Statistical and Econometric Methods for Business 
The aim of the course, Statistical and Econometric Methods for Business, is not only to familiarize students with the essential statistical and econometric principles, especially those related to different techniques of multivariate analysis and econometric regression model, but also to teach them to use them correctly and efficiently in their daily routine while working in the fields of business and economics. Prerequisites: student should have some knowledge of mathematics, descriptive statistics, statistical inference, and economic theory.

FINANCE

Financial Management I 
The objective of the course is to provide the student with the conceptual framework necessary to understand the problems facing a financial manager. Readings, class lectures and homework will focus on the basic tools used by financial analysts and decision makers. The course is divided in two parts. The first part focuses on the creation of value in a firm (value of the bonds and stocks issued by a firm, how to invest in projects that add value to the firm, etc.). The second part focused on the relationship between risk and return, and its effects on asset pricing and capital budgeting. The class also analyzes some of the practical problems that a financial manager comes across when making capital budgeting decisions. Prerequisites: Successful completion of introductory courses in accounting, statistics, and business administration.

MANAGEMENT

Corporate Management and Business Ethics 
This course provides an overview of corporate governance on multinational companies, specially focused on the role of shareholders activism on environmental, executive compensation and social issues, as well as an understanding of the structural relationships, determining authority and responsibility for the corporation and their associated complexities. Prerequisites: none.

Enterprising Initiative and Family Business 
Enterprising Initiative and Family Business is a subject dealing with the identification and exploitation of entrepreneurial opportunities. The subject will mainly deal with the process of launching new firms although it will touch upon other areas close to entrepreneurship, such as family businesses. Prerequisites: none.

Operations Management II 
This course covers the topic of maintenance and reliability, how to carry out diagnostics, and how to differentiate between relevant and superficial information when dealing with an operational problem relating to production management. Students will also acquire efficient communication skills both for expressing and presenting ideas and for understanding ideas expressed/presented by others. Students will become familiar with key tactical decisions, including: short and medium-term operations planning, production plans hierarchy analysis, MRP and JIT production systems, inventory management and supply chain management. Prerequisites: Successful completion of Operations Management I or equivalent.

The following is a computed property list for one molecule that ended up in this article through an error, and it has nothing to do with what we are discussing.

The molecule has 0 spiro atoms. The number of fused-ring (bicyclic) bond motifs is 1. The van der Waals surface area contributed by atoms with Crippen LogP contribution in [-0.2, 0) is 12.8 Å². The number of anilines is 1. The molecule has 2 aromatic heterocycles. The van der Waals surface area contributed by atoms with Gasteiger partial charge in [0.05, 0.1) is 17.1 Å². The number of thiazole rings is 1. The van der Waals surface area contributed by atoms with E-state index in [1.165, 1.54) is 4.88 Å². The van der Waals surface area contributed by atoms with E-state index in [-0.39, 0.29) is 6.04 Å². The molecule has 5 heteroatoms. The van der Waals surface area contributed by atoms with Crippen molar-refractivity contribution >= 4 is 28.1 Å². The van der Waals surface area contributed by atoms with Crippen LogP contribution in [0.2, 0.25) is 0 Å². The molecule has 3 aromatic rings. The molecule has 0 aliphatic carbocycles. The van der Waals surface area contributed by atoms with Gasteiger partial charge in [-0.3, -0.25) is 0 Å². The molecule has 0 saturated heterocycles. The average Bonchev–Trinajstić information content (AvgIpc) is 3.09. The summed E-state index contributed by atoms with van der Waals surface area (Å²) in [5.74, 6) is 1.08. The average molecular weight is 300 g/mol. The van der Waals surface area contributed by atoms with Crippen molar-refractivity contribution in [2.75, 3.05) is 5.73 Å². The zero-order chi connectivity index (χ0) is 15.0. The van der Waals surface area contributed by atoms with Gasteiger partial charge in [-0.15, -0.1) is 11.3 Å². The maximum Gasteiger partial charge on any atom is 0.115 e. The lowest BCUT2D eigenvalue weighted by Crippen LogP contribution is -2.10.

Organizational Theory 
This course aims to provide a general understanding of organizational theory by Learning about the most relevant organizational theories and understanding the different perspectives adopted to analyze business phenomena, learning about the organizational design function, design parameters, contextual factors and basic organizational models, as well as learning how to diagnose organizational problems and giving possible solutions. Prerequisites: Knowledge of business management recommended.

Strategic Management II 
This course focuses on how a firm competes within a particular market with corporate strategy. The course goal is to understand the roots of success, key factors of the emergent and mature industry, and main topics of corporate strategy. We begin with vertical integration because it takes us to the heart of many of the issues relevant to determining the optimal scope of the firm, particularly the role of transaction costs in drawing the boundaries of the firm and the types of relationships between firms. Prerequisites: successful completion of Strategic Management I or equivalent.

MARKETING

Marketing Management I 
In this course students are introduced to the set of marketing-related problems faced by profit and non-profit organizations alike. Students learn how to apply marketing concepts, principles & strategies, develop an ability to put theoretical notions into practice and apply knowledge to real business scenarios, foster an interest in researching and managing information needed for effective marketing decision-making and communication. Prerequisites: none.

Sectorial Marketing 
The goals of this course are to acquire an overview of the set of marketing-related problems faced by profit and nonprofit organizations alike, learn how to apply marketing concepts, principles & strategies, develop an ability to put theoretical notions into practice and apply knowledge to real business scenarios, foster an interest in researching and managing information needed for effective marketing decision-making and to build effective communication skills both when presenting/expressing ideas in groups/individually, and when understanding the ideas expressed by others. Prerequisites: Successful completion of Marketing Management I and II or their equivalent is highly recommended.

MATHEMATICS AND STATISTICS

Business Statistics I